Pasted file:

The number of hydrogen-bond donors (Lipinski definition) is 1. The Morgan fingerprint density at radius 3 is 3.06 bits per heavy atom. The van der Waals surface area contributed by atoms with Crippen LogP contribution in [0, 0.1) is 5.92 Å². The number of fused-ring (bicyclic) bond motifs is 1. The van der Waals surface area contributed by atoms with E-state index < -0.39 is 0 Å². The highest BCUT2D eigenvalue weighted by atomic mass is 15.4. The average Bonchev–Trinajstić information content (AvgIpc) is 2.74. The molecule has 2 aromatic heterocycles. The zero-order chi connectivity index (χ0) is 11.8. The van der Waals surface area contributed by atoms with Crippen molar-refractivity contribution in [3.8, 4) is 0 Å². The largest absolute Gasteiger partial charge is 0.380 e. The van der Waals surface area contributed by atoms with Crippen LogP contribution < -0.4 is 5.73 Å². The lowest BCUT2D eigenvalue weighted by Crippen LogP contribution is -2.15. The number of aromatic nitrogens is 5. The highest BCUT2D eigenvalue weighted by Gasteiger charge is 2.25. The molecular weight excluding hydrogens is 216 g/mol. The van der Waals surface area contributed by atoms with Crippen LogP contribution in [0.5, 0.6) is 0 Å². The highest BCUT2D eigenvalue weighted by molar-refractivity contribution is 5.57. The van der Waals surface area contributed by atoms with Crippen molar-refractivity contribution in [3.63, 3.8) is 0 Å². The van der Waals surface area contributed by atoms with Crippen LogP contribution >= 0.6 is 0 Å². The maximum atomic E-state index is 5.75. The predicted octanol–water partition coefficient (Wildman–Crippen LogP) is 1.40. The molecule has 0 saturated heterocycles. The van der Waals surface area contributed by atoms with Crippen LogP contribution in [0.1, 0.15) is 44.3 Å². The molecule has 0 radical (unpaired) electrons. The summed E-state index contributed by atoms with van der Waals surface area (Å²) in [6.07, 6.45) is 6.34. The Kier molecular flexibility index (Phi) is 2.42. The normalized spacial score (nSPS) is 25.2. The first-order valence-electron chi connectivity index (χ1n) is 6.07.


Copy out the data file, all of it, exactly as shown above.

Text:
The number of hydrogen-bond donors (Lipinski definition) is 1. The Morgan fingerprint density at radius 3 is 3.06 bits per heavy atom. The van der Waals surface area contributed by atoms with Crippen LogP contribution in [0, 0.1) is 5.92 Å². The number of fused-ring (bicyclic) bond motifs is 1. The van der Waals surface area contributed by atoms with E-state index < -0.39 is 0 Å². The highest BCUT2D eigenvalue weighted by atomic mass is 15.4. The average Bonchev–Trinajstić information content (AvgIpc) is 2.74. The molecule has 2 aromatic heterocycles. The zero-order chi connectivity index (χ0) is 11.8. The van der Waals surface area contributed by atoms with Crippen molar-refractivity contribution in [3.8, 4) is 0 Å². The largest absolute Gasteiger partial charge is 0.380 e. The van der Waals surface area contributed by atoms with Crippen LogP contribution < -0.4 is 5.73 Å². The lowest BCUT2D eigenvalue weighted by Crippen LogP contribution is -2.15. The number of aromatic nitrogens is 5. The highest BCUT2D eigenvalue weighted by Gasteiger charge is 2.25. The molecular weight excluding hydrogens is 216 g/mol. The van der Waals surface area contributed by atoms with Crippen LogP contribution in [0.5, 0.6) is 0 Å². The highest BCUT2D eigenvalue weighted by molar-refractivity contribution is 5.57. The van der Waals surface area contributed by atoms with Crippen molar-refractivity contribution in [3.63, 3.8) is 0 Å². The van der Waals surface area contributed by atoms with Crippen LogP contribution >= 0.6 is 0 Å². The maximum atomic E-state index is 5.75. The predicted octanol–water partition coefficient (Wildman–Crippen LogP) is 1.40. The molecule has 0 saturated heterocycles. The van der Waals surface area contributed by atoms with Crippen LogP contribution in [0.1, 0.15) is 44.3 Å². The molecule has 0 radical (unpaired) electrons. The summed E-state index contributed by atoms with van der Waals surface area (Å²) in [6.07, 6.45) is 6.34. The Kier molecular flexibility index (Phi) is 2.42. The normalized spacial score (nSPS) is 25.2. The first-order valence-electron chi connectivity index (χ1n) is 6.07.